Contents

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p. xi

Abbreviations

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p. xiii

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Introduction: Legal Institutions and the Roman Economy

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pp. 1-27

In this book, I explore the relationship between Roman private law and the development of the Roman rural economy at the height of the Roman Empire, during the first three centuries CE, as well as in the fourth century, when the institutions of the later empire began to develop. In recent years economic historians have used many different methodological approaches to assess the performance of the Roman economy, with...

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1. The New Institutional Economics and Roman Legal Policy

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pp. 29-52

In this chapter, I explore in greater detail the methodology that I use to analyze the role of law and legal institutions in the Roman agrarian economy. My purpose is to apply this methodology to understand better how the legal policies of the Roman state affected incentives for productive investment in the rural economy. Accordingly, I am concerned with tracing whether the Roman state’s policies in creating and enforcing property...

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2. The Creation of Rights in the Countryside

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pp. 53-91

We can appreciate the capacity of the Roman government to develop legal policies for land tenure by considering its efforts to manage the well-documented imperial estates in North Africa and Asia Minor. These estates are known to us from a series of inscriptions from the second and third centuries CE . The inscriptions include regulations defining land tenure as well as petitions to the imperial government from ...

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3. Roman Legal Policy and Private Farm Tenancy

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pp. 93-129

The formal and informal institutions surrounding farm tenancy played a fundamental role in shaping the Roman agrarian economy, in particular, the distribution of wealth between large landowners and the small farmers who cultivated the bulk of the land. In this chapter, I clarify the likely economic effects engendered by the Roman government’s legal policies surrounding farm tenancy by analyzing how the jurists dealt with two ...

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4. Legal Order in the Rural Economy

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pp. 131-161

My investigation of the law of farm tenancy in the previous chapter suggests both the flexibility of the Roman legal institutions and the limits of their authority in defining the conditions under which landowners and tenants participated in the agrarian economy. The Roman government displayed considerable flexibility as it endeavored to accommodate within the conventions of Roman private law a wide variety of...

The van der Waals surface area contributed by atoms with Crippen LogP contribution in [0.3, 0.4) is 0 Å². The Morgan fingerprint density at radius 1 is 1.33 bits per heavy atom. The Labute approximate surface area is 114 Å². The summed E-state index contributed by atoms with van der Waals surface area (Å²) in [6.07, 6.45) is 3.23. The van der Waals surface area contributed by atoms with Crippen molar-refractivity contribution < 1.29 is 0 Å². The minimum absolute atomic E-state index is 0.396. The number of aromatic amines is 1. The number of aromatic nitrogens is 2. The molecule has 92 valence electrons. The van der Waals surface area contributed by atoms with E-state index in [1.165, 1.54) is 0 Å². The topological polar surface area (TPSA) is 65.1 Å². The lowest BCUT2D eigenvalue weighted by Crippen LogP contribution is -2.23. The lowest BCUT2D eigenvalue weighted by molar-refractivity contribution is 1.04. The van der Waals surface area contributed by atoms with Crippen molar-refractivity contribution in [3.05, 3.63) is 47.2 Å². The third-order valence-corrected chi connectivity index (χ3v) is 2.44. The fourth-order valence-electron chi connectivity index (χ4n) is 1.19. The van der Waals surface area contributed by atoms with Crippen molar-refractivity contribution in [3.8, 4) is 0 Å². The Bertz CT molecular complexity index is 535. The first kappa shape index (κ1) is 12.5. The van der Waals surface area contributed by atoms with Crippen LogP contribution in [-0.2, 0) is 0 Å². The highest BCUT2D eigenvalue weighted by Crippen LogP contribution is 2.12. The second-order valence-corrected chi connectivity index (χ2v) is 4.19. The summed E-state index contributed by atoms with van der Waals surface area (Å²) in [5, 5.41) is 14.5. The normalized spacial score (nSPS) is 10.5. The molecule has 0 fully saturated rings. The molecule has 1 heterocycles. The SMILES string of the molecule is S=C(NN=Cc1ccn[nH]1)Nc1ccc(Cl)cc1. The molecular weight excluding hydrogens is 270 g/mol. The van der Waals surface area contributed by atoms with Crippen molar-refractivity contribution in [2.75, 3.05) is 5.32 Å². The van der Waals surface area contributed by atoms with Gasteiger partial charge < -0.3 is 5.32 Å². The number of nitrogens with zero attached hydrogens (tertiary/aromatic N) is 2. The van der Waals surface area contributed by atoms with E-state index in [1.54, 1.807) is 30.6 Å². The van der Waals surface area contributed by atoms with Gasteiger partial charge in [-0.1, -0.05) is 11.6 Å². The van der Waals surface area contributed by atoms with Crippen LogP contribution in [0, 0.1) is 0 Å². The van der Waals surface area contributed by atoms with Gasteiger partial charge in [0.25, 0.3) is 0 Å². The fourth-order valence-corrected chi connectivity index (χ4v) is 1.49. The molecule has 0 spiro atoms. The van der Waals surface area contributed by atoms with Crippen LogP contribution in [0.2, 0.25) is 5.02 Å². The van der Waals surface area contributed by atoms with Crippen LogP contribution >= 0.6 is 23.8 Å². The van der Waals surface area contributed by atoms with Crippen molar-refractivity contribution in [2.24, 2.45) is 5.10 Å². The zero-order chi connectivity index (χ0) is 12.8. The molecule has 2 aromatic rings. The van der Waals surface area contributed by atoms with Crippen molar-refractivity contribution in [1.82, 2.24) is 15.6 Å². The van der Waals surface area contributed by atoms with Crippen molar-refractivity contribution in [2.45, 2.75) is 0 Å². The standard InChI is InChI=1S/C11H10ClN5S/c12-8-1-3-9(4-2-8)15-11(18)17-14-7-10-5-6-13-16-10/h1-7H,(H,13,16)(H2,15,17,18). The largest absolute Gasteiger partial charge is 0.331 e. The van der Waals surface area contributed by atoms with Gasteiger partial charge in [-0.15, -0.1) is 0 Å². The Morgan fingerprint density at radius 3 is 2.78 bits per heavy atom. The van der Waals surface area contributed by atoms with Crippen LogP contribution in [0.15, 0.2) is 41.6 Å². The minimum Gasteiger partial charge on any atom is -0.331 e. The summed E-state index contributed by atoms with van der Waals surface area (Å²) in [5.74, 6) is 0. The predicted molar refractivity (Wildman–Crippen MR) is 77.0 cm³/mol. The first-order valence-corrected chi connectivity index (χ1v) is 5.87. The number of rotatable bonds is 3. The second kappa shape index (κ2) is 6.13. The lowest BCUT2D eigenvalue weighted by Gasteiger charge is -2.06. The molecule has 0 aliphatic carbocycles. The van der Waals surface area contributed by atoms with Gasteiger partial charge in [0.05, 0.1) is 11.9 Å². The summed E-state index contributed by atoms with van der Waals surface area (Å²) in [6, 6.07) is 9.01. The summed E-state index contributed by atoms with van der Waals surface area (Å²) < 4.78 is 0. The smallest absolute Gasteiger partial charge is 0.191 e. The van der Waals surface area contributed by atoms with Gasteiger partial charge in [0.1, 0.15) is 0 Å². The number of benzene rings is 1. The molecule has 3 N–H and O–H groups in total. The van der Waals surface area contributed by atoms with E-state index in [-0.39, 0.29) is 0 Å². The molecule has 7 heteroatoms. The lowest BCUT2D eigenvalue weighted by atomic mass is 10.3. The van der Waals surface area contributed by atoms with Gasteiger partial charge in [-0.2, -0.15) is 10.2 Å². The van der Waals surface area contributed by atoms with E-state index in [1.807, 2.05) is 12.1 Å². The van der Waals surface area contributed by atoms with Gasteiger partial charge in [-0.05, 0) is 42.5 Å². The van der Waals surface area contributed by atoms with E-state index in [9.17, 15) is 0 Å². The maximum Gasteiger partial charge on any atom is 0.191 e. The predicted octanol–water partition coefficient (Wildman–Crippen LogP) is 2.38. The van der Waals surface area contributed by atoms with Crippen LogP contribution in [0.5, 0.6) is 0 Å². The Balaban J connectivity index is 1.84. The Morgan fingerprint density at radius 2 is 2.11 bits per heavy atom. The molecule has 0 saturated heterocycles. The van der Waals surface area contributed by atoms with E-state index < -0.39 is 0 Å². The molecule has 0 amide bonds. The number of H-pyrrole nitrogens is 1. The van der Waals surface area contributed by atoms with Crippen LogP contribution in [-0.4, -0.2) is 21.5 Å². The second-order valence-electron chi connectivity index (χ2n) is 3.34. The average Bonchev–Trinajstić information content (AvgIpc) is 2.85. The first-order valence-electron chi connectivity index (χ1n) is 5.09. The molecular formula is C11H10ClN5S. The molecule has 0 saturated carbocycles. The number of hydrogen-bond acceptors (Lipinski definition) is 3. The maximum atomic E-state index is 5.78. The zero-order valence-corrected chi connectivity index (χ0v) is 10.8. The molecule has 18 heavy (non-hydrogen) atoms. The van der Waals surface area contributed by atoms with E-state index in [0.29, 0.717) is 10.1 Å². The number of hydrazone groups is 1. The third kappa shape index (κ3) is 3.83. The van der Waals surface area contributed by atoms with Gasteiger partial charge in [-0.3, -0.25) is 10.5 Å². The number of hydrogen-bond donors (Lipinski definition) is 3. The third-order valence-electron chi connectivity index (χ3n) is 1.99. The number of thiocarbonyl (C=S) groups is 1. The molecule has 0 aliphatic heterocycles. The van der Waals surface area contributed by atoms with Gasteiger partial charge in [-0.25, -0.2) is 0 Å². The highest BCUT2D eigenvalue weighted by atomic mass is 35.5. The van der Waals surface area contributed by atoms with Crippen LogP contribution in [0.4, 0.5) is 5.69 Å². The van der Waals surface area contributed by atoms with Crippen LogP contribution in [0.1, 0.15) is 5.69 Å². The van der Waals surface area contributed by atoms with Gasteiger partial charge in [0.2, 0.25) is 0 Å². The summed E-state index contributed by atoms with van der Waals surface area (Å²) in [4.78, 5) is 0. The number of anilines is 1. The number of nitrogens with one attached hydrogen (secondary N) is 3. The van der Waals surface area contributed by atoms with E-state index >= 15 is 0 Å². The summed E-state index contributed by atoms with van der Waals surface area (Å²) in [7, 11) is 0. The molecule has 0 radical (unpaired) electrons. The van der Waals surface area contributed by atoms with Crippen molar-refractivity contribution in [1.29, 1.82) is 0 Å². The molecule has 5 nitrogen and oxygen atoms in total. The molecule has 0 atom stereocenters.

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5. Late Antique Tax Policy and Incentives for Investment

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pp. 163-191

The reliance of the Roman state and of many private landowners on the continued production of tenants in long-term tenure arrangements created a degree of institutional path dependence with important consequences for the empire’s agrarian economy. This institutional path dependence is especially apparent in the fourth century and later. In this period, the difficulty of altering fundamental institutional arrangements...

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Conclusion

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pp. 193-199

The purpose of this book is to offer an economic analysis of Roman legal policy rather than a comprehensive account of land-tenure arrangements in the Roman Empire. My concern is thus to trace the overarching considerations—legal and economic—that guided the Roman legal authorities in dealing with issues involving land tenure, and then to discuss the likely effects of Roman policy on economic performance, primarily in ...

Notes

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pp. 201-233

Bibliography

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pp. 235-251

General Index

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pp. 253-259

Index of Ancient Sources

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pp. 261-265